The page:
An intriguing short tale about teenage angst, conflict, suspense and self-discovery that will grip you till the twist ending. How soon can you figure out the ending using the clues along the way?
Upir, a teenage schoolgirl, can’t relate to her peculiar parents. Do they have a drinking problem? She uncovers a power she never knew she had. And a seemingly insignificant incident at her friend Sandy’s house turns her life upside down.
What do you think she will discover about herself in the end?
Targeted Age Group:: General
What Inspired You to Write Your Book?
This story is about a teenage girl. I found it fascinating how entering into teens changed our personalities. It makes us question the world around us – even question the people we love and trust the most in our childhood – our parents.
How Did You Come up With Your Characters?
The main character is a teenage school girl. She is a seemingly normal girl going through growing pains and rebellion that is customary in the teens. But slowly she discovers unique things about herself until the twist ending.
THUD! THUD!! THUD!! Upir raced up the steps to her house and opened the backdoor to the kitchen. She ran to the refrigerator, opened it with a flick, and lifted the water bottle to her mouth. The entire contents of the bottle were guzzled in a single gulp before being lowered from her lips. “Aaah!” she sighed in relief. But as it often happened these days, her throat was still dry – arid as the desert. She walked over to the tap to refill the bottle, while her mother entered the kitchen.
“How was school?” she asked with a smile.
“Like always,” replied Upir using a special mix of indifference, defiance, and rebellion that teenagers save exclusively for their parents.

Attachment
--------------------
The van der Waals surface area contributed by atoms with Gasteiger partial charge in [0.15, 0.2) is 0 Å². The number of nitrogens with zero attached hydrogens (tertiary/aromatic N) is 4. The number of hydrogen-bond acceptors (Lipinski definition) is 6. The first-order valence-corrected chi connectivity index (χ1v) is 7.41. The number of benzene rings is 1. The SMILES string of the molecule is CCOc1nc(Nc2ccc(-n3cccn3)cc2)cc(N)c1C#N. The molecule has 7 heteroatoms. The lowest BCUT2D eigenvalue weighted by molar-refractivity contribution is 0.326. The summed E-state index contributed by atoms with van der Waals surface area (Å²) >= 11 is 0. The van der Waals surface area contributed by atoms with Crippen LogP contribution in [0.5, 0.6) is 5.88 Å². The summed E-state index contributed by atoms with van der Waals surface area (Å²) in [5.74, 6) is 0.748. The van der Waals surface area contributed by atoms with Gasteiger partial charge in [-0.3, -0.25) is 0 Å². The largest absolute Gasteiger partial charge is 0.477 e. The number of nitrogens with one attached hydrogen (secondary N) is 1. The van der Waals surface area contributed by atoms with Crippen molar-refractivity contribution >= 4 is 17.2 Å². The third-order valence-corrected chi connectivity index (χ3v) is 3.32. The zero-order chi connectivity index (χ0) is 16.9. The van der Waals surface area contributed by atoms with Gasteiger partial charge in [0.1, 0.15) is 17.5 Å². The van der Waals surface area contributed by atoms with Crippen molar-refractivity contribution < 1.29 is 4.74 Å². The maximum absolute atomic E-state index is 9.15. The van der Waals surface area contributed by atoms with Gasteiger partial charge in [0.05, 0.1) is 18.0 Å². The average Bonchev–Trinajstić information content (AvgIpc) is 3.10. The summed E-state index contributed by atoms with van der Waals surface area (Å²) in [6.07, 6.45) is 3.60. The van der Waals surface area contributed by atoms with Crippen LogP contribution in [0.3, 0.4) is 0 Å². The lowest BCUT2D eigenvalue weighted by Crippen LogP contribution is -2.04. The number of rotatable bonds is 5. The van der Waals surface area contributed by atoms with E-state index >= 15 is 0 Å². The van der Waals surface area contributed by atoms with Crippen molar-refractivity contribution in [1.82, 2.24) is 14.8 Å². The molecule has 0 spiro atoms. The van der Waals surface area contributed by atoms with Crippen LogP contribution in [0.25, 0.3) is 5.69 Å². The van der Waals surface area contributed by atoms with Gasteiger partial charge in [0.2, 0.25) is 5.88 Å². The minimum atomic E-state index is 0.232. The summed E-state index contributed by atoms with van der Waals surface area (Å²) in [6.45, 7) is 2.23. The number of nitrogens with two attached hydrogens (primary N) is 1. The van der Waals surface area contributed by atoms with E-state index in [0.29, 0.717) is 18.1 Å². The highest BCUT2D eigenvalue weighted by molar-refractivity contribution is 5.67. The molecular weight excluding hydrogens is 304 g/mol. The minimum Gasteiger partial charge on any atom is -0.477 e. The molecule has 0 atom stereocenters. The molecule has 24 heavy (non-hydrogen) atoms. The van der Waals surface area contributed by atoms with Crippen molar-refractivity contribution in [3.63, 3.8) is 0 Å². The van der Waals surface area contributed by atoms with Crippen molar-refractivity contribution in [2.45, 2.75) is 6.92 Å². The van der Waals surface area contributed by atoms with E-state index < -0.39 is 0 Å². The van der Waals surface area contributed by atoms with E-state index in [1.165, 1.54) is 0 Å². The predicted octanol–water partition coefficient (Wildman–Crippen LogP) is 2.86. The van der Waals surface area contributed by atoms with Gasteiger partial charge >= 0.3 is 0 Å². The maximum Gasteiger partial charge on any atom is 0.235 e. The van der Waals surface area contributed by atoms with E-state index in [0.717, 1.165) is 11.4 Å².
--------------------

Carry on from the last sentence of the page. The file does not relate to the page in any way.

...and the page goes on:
“I’m sure you did something interesting with Sandy,” she coaxed, while taking a bottle of wine from the refrigerator. On receiving stubborn silence, her mother continued, “Do you have any homework?” She poured the dark red liquid from the bottle into a wide clear glass.
“Don’t we always have homework!” came Upir’s harsh reply, watching her mother replace the bottle in the refrigerator, beside 20 other similar bottles.
“What do you want for dinner?” her mother asked to change the topic. This brightened Upir’s face a little since hunger is a chronic condition for any sixteen-year-old.
“How about steak, rare?” Upir blurted. Her mother smiled and took a sip. At that moment, Upir’s phone buzzed, which usually meant a text from Sandy. “Can I go over to Sandy’s?”
“Yes, after you finish your homework. But make sure you come back early. I need your help with dinner.” Upir was racing up the stairs, two steps at a time before her mother had even finished talking. Sandy had received a birthday present from her Uncle and wanted Upir to be there when she opened it.
Upir tried to complete her homework as quickly as possible. The science book lay open on her desk as she took notes. It was well worn, with several pages dog-eared, and with a lot of neon green highlights and underlining. Reading about biology delighted Upir. The book’s most worn-out section was the one describing the human anatomy: teeth, bones, organs, brain, muscles, heart, and blood. She re-read those sections till the pages were in tatters.
“I’m off to Sandy’s” she shouted, closing the door behind her.
“Do NOT leave the house without your sunhat and scarf,” her mother shouted. ‘Every time!’ thought Upir – this occurred every time she left the house. Upir grimaced, irritated on receiving such instructions. I am not a baby! I am sixteen! I know when to wear a hat!
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